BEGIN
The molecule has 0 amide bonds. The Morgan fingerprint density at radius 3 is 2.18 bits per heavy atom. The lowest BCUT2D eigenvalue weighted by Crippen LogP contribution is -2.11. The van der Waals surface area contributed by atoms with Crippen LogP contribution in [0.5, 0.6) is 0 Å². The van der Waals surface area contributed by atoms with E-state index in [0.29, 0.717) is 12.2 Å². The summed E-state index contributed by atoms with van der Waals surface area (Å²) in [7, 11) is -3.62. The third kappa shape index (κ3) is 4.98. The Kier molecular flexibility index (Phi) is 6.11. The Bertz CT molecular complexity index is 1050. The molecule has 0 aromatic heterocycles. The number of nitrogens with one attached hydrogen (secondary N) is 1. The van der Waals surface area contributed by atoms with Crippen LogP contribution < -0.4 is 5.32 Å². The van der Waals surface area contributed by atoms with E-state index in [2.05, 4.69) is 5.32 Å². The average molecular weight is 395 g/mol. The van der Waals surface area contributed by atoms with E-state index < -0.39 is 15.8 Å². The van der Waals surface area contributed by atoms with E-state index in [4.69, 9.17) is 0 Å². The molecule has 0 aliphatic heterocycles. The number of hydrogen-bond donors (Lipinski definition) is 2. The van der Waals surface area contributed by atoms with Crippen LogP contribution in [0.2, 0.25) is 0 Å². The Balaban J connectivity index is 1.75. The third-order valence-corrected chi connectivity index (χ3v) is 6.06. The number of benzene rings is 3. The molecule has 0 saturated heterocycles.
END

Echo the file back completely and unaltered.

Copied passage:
The molecule has 0 amide bonds. The Morgan fingerprint density at radius 3 is 2.18 bits per heavy atom. The lowest BCUT2D eigenvalue weighted by Crippen LogP contribution is -2.11. The van der Waals surface area contributed by atoms with Crippen LogP contribution in [0.5, 0.6) is 0 Å². The van der Waals surface area contributed by atoms with E-state index in [0.29, 0.717) is 12.2 Å². The summed E-state index contributed by atoms with van der Waals surface area (Å²) in [7, 11) is -3.62. The third kappa shape index (κ3) is 4.98. The Kier molecular flexibility index (Phi) is 6.11. The Bertz CT molecular complexity index is 1050. The molecule has 0 aromatic heterocycles. The number of nitrogens with one attached hydrogen (secondary N) is 1. The van der Waals surface area contributed by atoms with Crippen LogP contribution < -0.4 is 5.32 Å². The van der Waals surface area contributed by atoms with E-state index in [2.05, 4.69) is 5.32 Å². The average molecular weight is 395 g/mol. The van der Waals surface area contributed by atoms with E-state index < -0.39 is 15.8 Å². The van der Waals surface area contributed by atoms with E-state index in [4.69, 9.17) is 0 Å². The molecule has 0 aliphatic heterocycles. The number of hydrogen-bond donors (Lipinski definition) is 2. The van der Waals surface area contributed by atoms with Crippen LogP contribution in [0.2, 0.25) is 0 Å². The Balaban J connectivity index is 1.75. The third-order valence-corrected chi connectivity index (χ3v) is 6.06. The number of benzene rings is 3. The molecule has 0 saturated heterocycles.